The City & Suburban Electric Carriage Company (City & Suburban) opened the first multi-storey car park in the UK in May 1901. The 19,000 square foot facility had seven floors and space for 100 vehicles and an electric elevator to move the vehicles between floors.
In 1902 City & Suburban opened its second garage in a converted building in Westminster known as Niagara that could house 230 vehicles. At both facilities vehicles were housed, serviced, cleaned, and delivered to owners on request. Today it is estimated that there are between 17,000 and 20,000 non-residential car parks located throughout the United Kingdom.
When people think about car accidents it is likely that they may think about road traffic collisions on motorways or busy roads. However, rather surprisingly, one in five vehicle collisions occur within car park environments, costing an estimated £1.5 billion in car repair costs.
Insufficient, excessive or inappropriate lighting can be a significant risk factor in a range of situations including car parks:
There is currently no specific piece of legislation relating to the illumination of public or private car parks, however, there are more general legal requirements, general principles and good practice standards in the form of HSE guidance and British Standards that should be taken into consideration by a prudent and conscientious organisation keen to reduce risks within its car park portfolio.
The owners or persons in control of car parking facilities, like other premises, have civil duties under the Occupiers Liabilities Act 1957 to take reasonable steps to ensure the safety of visitors to their property. While under the Health and Safety at Work Act 1974 employers are required to look after their employee’s health, safety and welfare, as well as protect others (non-employees) from undue risk from the work activities and work environments.
The Workplace (Health, Safety and Welfare) Regulations of 1992 and accompanying Approved Code of Practice and Guidance (L24) state that every workplace should have suitable and sufficient lighting, and that every workplace should be organised in such a way that pedestrians and vehicles can circulate in a safe manner. The concept of ‘reasonably practicable’ in these circumstances in the sense that the owner or controller of the premise must exercise judgment in balancing the reduction of risk against what it costs to achieve the reduction.
The HSE’s guidance document – HSG 136: Workplace Transport Safety — An Employers’ Guide is a useful resource providing some general principles about safe parking areas.
It recommends that parking areas should:
Ultimately, like many risk issues, our legal framework sets rather vague standards to be achieved but rarely dictates precisely how organisations should satisfy their obligations. This is a deliberate strategy to ensure that legislation is flexible enough to allow duty holders with differing risks and resources to find and apply a range of control solutions across a variety of situations, through the use of a risk based approach. For example it would be unreasonable to expect a temporary car park in a field for a summer fete to maintain the same level of safety provisions implemented as a city centre multi-storey car park.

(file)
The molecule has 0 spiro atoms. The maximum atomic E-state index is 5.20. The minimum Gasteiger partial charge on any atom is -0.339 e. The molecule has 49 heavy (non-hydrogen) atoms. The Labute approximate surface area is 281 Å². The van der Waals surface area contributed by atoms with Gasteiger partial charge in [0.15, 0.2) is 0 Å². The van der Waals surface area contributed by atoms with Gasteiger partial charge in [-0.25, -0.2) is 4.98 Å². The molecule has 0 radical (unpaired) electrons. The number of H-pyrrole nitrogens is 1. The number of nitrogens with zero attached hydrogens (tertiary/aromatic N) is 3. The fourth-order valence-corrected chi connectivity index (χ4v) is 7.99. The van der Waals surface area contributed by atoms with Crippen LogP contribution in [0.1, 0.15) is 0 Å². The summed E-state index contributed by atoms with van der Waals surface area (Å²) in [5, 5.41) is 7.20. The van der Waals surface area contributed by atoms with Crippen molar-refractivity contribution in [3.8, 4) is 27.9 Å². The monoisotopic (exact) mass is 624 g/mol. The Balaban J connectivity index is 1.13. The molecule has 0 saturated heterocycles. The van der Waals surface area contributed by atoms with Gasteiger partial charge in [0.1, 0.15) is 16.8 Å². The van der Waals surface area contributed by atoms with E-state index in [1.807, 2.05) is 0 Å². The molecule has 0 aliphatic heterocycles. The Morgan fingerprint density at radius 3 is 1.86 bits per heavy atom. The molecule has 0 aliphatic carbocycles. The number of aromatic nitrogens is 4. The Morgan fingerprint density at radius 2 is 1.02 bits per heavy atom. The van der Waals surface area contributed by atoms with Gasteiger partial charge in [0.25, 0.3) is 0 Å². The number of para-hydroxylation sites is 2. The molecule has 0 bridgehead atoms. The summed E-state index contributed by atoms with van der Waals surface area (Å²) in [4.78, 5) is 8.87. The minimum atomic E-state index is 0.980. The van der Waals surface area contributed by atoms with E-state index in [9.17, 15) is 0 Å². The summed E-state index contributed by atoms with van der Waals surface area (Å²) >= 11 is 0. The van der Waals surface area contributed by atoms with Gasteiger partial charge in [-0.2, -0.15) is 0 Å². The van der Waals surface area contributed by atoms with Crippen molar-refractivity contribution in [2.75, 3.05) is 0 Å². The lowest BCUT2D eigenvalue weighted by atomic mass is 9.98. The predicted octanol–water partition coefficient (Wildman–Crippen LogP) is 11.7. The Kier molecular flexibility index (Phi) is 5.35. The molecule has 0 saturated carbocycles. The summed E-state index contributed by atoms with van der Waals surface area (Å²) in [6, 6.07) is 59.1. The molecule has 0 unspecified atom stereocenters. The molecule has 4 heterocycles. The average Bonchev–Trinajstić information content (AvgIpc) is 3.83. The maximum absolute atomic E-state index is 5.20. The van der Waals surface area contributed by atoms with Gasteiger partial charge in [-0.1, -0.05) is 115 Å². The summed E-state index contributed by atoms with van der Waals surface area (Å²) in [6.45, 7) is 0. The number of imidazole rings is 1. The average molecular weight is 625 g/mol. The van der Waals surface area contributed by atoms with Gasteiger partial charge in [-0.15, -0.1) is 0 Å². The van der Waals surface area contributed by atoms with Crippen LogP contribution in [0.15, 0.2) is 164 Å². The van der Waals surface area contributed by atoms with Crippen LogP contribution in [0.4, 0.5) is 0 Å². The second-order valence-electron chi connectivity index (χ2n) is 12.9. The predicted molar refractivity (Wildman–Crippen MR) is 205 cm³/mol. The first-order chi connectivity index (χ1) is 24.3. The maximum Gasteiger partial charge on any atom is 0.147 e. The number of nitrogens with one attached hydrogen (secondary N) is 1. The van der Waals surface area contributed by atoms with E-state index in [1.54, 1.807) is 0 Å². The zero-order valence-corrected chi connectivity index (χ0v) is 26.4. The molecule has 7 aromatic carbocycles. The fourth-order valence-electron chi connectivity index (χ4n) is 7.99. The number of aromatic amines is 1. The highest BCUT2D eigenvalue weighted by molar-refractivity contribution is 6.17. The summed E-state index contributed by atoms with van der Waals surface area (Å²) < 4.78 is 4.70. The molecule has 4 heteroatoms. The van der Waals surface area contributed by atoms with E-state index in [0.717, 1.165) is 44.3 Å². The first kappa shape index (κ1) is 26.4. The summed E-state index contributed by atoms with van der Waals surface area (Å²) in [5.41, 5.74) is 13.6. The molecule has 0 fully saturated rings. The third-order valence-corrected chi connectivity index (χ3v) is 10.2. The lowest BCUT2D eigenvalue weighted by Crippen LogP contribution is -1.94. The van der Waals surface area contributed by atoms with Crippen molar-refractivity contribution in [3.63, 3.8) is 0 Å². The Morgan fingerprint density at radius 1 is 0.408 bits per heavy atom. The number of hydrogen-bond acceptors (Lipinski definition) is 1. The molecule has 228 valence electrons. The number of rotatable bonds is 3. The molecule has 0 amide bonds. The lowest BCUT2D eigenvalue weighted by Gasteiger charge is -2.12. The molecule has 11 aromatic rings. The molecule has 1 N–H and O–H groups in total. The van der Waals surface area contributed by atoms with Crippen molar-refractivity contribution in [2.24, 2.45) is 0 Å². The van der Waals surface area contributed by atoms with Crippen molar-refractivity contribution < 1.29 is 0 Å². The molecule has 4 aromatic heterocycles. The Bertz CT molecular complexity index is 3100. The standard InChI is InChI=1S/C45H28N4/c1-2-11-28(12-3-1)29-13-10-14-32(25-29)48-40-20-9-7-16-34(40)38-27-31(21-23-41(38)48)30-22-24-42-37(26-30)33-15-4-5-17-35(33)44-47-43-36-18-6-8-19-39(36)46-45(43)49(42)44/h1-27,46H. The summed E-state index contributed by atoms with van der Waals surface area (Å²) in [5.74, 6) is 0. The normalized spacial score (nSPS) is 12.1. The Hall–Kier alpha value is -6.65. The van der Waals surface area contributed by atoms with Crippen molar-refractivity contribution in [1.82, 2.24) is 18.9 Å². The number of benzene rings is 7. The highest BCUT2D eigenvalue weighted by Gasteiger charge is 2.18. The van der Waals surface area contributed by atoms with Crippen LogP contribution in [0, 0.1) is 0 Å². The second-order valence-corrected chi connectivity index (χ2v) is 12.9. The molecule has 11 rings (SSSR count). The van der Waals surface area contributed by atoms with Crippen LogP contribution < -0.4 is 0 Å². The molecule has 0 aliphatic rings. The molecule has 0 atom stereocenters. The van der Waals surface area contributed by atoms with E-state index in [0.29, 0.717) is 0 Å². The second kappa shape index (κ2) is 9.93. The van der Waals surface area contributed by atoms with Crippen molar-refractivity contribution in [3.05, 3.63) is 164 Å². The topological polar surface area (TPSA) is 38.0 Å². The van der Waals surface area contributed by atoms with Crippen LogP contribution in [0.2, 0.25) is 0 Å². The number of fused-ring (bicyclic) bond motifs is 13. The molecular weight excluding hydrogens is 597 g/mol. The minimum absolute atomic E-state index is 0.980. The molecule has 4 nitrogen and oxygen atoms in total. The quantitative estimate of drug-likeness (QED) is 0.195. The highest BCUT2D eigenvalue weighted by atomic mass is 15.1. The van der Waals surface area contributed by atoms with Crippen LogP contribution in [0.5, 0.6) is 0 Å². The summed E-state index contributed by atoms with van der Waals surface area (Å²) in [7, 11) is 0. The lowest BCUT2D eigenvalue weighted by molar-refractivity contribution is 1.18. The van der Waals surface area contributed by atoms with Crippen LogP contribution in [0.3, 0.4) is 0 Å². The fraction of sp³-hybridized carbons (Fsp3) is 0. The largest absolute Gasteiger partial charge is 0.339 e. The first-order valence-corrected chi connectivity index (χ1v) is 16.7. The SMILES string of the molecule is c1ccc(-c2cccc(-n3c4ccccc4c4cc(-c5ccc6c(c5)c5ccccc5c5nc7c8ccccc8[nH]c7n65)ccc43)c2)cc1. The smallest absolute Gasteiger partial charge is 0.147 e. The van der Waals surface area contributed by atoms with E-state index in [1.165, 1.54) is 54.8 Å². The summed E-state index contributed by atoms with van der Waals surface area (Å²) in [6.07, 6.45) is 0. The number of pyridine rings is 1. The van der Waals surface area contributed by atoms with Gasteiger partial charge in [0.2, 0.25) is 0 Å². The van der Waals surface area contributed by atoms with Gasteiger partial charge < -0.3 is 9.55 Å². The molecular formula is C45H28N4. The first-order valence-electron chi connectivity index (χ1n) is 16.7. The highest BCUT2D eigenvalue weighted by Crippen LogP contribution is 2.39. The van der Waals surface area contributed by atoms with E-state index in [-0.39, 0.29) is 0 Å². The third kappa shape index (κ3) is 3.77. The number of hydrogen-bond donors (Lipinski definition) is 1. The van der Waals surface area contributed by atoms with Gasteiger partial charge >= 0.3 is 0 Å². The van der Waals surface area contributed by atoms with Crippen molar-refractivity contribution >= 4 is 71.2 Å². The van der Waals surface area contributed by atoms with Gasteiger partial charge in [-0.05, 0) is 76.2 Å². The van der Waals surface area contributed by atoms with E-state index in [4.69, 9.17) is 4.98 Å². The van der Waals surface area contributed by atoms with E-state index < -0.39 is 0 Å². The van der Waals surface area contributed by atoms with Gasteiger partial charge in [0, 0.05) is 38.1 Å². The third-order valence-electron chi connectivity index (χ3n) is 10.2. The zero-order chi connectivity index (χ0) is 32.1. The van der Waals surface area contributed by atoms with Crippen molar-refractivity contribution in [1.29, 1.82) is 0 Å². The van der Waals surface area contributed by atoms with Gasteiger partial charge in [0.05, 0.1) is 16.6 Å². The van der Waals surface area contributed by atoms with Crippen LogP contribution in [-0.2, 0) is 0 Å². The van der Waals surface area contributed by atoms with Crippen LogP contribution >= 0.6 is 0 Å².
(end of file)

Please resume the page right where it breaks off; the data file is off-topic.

Developers of new car parking facilities are expected to consider relevant standards and regulations at the planning phase of new construction projects and design and implement adequate lighting solutions.
There are two British Standards relating to lighting in either open or covered car parks – BS12646:2014 and BS5489:2013. These standards support the legal expectation that a process of risk assessment is applied that will consider factors including an estimated level of use by both pedestrians and vehicles in order to establish appropriate levels of illumination.
It falls upon those who own or control car parks to arrange for a suitably competent person(s) to risk assess each car park and decide if the lighting levels are “suitable and sufficient” to allow people and vehicles to circulate safely and that other risks associated with poor lighting or coverage can be managed effectively.
To conduct a suitable and sufficient risk assessment, assessors are likely to need an accurate light meter and consider factors including:
If the conclusion of the assessment is that the current levels of lighting are creating potentially significant risk then the duty holder should take reasonably practicable measures to improve the situation. However, when changing or introducing new luminaires into an environment like a car park, care has to be exercised not to introduce additional hazards and risks and specialist advice may be required to select suitable equipment to avoid issues such as:
The risk assessment should be retained and reviewed periodically and when significant changes to the car park are proposed.
Lighting carparks in the correct manner is essential to provide a safe environment for those stakeholders that utilise them. Having too little or too much light may have a detrimental effect on user experience within the carpark and those adjacent to it.
Good design not only promotes safety for the user, but it is also ecologically sound by lowering the energy consumption. This can be achieved through the use of more efficient lighting products and smart control systems. The financial benefits can not only been seen through lower energy usage, but also through lower maintenance costs due to the life expectancy of the products being greater.
Ensuring you have sufficient lighting levels for the car park may seem straight forward but a large amount of planning is required to make it work. Basing your decision on how busy the car park is, its size, type and location will also assist you to build a picture of the risk. The implementation of inspections will also assist in the process to identify if more needs to be undertaken and if specialised advice should be sort.